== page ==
The distinction between the roles of CIO and CTO is becoming increasingly hazy. With good governance over IT decisions and technology investment, both executives should try to eliminate points of friction. The relationship between the CIO and the CTO should not be adversarial; rather, it should be mutually beneficial.
The majority of C-suite roles and responsibilities are quite distinct and well defined. Roles and responsibilities between CIOs and CTOs, however, can get blurred at times. The fact that technology and how businesses use it evolves at such a quick pace does not help matters. Nonetheless, many businesses have both a CIO and a CTO, and it’s critical that the two work together to get the most out of technology.
Increased synergy between the responsibilities of CIO and CTO
The terms CIO and CTO are becoming more and more interchangeable. There are times when a company’s revolutionary transition is communicated through a title change. In certain circumstances, the CTO may be solely responsible for infrastructure, while in others, the CTO may be the strategic leader of the technological function. The sector is increasingly seeing the title of chief digital information officer or chief digital technology officer, which adds to the complexity and uncertainty.
Over the last few years, the CIO-CTO relationship has become considerably more synergistic. As a result, CITOs (those who hold both roles) are becoming more widespread.
Because organizations often cannot roll out new solutions using technology such as the cloud, artificial intelligence (AI), or internet of things (IoT) without first leveraging them internally to understand how they work and the challenges and benefits they bring, digital transformation is assisting in the convergence of these roles.
CIOs, like CTOs, must now keep an eye on the future to ensure that their enterprises are robust and future-proofed against any threats the future may bring.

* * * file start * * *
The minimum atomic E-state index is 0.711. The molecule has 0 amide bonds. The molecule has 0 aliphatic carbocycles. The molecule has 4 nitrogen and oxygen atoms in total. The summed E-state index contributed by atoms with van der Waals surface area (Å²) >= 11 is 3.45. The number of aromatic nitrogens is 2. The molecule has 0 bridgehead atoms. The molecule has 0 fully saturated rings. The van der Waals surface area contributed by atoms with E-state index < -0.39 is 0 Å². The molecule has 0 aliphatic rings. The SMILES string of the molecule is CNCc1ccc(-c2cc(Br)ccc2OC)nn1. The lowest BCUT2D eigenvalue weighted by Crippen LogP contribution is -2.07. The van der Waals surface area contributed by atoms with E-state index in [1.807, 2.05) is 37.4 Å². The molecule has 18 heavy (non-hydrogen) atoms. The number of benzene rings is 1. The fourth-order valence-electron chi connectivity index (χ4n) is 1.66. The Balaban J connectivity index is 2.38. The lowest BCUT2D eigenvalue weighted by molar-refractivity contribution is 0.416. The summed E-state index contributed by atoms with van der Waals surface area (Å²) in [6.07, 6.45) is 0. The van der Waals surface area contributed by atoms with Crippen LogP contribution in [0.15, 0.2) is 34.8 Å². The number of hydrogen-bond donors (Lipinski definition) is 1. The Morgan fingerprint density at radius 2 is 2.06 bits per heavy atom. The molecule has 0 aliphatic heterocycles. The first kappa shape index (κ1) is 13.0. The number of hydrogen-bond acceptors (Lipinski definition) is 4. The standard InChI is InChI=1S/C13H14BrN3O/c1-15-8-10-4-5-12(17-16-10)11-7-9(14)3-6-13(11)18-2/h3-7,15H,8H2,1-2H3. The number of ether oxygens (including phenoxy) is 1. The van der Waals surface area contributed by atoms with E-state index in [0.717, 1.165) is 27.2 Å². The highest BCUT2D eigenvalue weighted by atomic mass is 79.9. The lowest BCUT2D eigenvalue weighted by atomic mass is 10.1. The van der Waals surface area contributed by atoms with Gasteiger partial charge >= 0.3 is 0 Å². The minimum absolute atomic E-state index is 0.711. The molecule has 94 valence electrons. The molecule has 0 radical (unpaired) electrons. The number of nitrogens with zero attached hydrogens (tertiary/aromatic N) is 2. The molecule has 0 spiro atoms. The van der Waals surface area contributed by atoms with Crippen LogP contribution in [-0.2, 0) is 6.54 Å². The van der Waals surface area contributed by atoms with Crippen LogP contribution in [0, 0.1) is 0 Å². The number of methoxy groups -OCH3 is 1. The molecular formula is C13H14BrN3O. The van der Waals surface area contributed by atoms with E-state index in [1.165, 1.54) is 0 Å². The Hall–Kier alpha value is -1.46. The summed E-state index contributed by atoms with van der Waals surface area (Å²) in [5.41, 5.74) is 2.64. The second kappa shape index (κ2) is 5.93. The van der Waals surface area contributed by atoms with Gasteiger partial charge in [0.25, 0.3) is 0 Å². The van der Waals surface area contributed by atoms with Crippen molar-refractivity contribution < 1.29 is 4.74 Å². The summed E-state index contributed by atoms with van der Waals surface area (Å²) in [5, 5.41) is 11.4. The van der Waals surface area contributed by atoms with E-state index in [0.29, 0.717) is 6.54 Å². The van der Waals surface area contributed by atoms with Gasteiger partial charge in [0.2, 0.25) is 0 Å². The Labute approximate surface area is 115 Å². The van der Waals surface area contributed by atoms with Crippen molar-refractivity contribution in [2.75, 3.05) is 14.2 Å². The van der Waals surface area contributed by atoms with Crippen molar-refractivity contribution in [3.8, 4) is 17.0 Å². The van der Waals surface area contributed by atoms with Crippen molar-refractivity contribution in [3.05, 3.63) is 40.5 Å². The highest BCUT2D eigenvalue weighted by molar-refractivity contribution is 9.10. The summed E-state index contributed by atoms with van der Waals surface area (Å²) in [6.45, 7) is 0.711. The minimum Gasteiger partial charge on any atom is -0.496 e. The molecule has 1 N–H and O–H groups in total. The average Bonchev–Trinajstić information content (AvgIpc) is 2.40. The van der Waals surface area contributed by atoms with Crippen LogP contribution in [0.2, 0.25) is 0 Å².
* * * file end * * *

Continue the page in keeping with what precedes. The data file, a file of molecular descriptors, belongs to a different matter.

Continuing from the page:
Collaboration between the CIO and the CTO
Experts agree that whenever possible, CIOs and CTOs should collaborate to optimize the benefits of technology for the company. Understanding their differences and balancing their talents will help these leaders work together more effectively.
CTOs are technical engineers who use technology to produce products and capabilities. They are creators, and their teams function best when members are unrestricted and productive. CIOs are operational engineers who use technology to enable staff productivity and supply corporate services. They are operators, and their teams run best when members are effective and efficient. CTOs and CIOs can connect and collaborate on a shared corporate objective of business enablement via great products and great systems, while each bringing unique skills to the table to achieve their shared goal of employee productivity.
Organizations can take a number of actions to ensure that their CIOs and CTOs have a healthy working relationship. One is to maintain open channels of communication. To be successful, CIOs, CTOs, and their teams must meet on a frequent basis to create trust and gain a better knowledge of the other side’s goals. Open, transparent communication or joint town halls will aid both groups in developing more empathy and teamwork.
If the CTO has excellent communication skills, IT innovation activities will be boosted. Often, the CTO can do prototypes and collaborate with business units to find new business techniques. This boosts the IT organization’s overall relevance.
When feasible, it’s also a good idea to share the knowledge. If a business is facing a certain difficulty, such as scaling a project, internal customers are likely to face similar difficulties. It’s more likely that both teams will gain from integrating knowledge and working together to solve problems.